According to the present invention, rub-off from a substrate bearing a toner image is reduced by a method for reducing rub-off by employing a first substrate having a front image bearing side and a back non-image bearing side, the method comprising: depositing a substantially clear phase change composition on the back side of the substrate which does not have a toner image as a plurality of dots, the dots cumulatively covering an area of said non-image bearing side sufficient to reduce rub-off from the toner image bearing side of a separate substrate that is adjacent to the back side of said first substrate.
The invention further relates to a method of reducing rub-off from a first substrate having a front side and a back side and a plurality of printer, copier, or digital copier produced toner images on said front side and no toner images on said back side, the method comprising: providing a cover substrate contiguous with said front side of said first substrate, depositing on the side of said cover substrate that is adjacent to said front side of said first substrate a substantially clear phase change composition as a plurality of dots, the dots cumulatively covering an area of the cover substrate sufficient to reduce rub-off from said front side of said first substrate.
FIG. 1 shows an embodiment of the present invention;
FIG. 2 shows the test results from Example 2;
FIG. 3 shows the test results from Example 4;
FIG. 4 graphically displays the test results from Example 5;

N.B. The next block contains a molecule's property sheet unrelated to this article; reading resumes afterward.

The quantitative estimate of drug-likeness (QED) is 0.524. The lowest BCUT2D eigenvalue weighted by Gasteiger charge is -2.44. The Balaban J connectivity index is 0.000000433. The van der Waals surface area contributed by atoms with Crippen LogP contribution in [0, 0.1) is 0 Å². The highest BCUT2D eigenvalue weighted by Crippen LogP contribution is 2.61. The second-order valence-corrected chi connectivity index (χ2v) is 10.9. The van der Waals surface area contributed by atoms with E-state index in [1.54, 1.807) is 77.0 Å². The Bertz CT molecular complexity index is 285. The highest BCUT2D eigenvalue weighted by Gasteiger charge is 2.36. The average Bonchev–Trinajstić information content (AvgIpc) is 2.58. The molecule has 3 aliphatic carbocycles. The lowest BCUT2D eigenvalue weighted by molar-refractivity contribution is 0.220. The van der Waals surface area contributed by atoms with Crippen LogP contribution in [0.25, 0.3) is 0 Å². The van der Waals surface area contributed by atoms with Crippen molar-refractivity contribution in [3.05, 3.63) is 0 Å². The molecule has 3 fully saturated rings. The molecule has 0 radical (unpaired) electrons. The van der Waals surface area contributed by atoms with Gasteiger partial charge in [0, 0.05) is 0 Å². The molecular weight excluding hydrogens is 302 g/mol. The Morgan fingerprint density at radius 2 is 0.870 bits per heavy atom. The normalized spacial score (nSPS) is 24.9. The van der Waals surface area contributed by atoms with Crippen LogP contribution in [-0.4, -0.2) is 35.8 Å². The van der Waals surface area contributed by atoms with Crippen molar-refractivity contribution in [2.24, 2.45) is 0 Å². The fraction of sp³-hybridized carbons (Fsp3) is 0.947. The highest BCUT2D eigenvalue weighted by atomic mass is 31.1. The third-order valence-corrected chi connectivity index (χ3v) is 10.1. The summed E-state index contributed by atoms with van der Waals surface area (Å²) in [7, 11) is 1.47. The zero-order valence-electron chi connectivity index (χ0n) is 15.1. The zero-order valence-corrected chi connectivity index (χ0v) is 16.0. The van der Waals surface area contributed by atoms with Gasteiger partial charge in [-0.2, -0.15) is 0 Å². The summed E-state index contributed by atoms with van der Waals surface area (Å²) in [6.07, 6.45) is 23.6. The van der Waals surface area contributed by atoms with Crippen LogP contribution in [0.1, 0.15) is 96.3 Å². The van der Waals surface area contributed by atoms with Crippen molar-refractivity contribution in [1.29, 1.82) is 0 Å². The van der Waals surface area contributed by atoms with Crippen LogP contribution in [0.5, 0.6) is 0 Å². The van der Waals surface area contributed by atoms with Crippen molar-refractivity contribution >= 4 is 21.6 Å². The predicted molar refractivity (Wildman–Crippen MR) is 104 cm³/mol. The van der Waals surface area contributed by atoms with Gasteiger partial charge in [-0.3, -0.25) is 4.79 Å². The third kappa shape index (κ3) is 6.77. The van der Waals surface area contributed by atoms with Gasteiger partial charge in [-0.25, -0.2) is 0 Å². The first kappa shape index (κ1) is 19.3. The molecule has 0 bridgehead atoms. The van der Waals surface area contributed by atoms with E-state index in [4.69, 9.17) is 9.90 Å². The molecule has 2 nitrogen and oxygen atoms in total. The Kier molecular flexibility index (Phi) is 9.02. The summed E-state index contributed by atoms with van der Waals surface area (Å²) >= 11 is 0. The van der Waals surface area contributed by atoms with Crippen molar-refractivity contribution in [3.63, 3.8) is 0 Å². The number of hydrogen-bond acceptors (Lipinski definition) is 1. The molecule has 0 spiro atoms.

FIG. 5 shows the test results from Example 6;
FIG. 6 shows the test results from Example 7;
FIG. 7 shows the test results from Example 8; and,
FIG. 8 shows an embodiment of this invention.
Many electrophotographic processes produce prints or copies, which have a high rub-off of toner onto adjacent receiver sheets that is considered unacceptable by some users. The amount of rub-off depends upon the particular machine hardware, oiling rates and the like. Typical values from 19 to 25 are measured at 3 psi (pounds per square inch) using the test procedure described herein for copies that have been aged for about 100 hours.
The existing toners in some instances do not have a wax lubricant and offer little protection against rub-off. The electrophotographic process typically forms images on selected substrates, typically paper, using small, dry, colored particles called toner. Toners usually comprise a thermoplastic resin binder, dye or pigment colorants, charge control additives, cleaning aids, fuser release additives and optionally, flow control and tribocharging control surface treatment additives.
The thermoplastic toner is typically attached to a print substrate by a combination of heat and pressure using a fusing subassembly that partially melts the toner into the paper fibers at the surface of the paper substrate. The fused toner image surface finish is affected and controlled by the fuser roller surface finish. Thus, gloss of the image may be controlled between diffuse (low gloss) and specular (high gloss). When the surface finish of the image is rough (diffuse), the light is scattered and image gloss is reduced.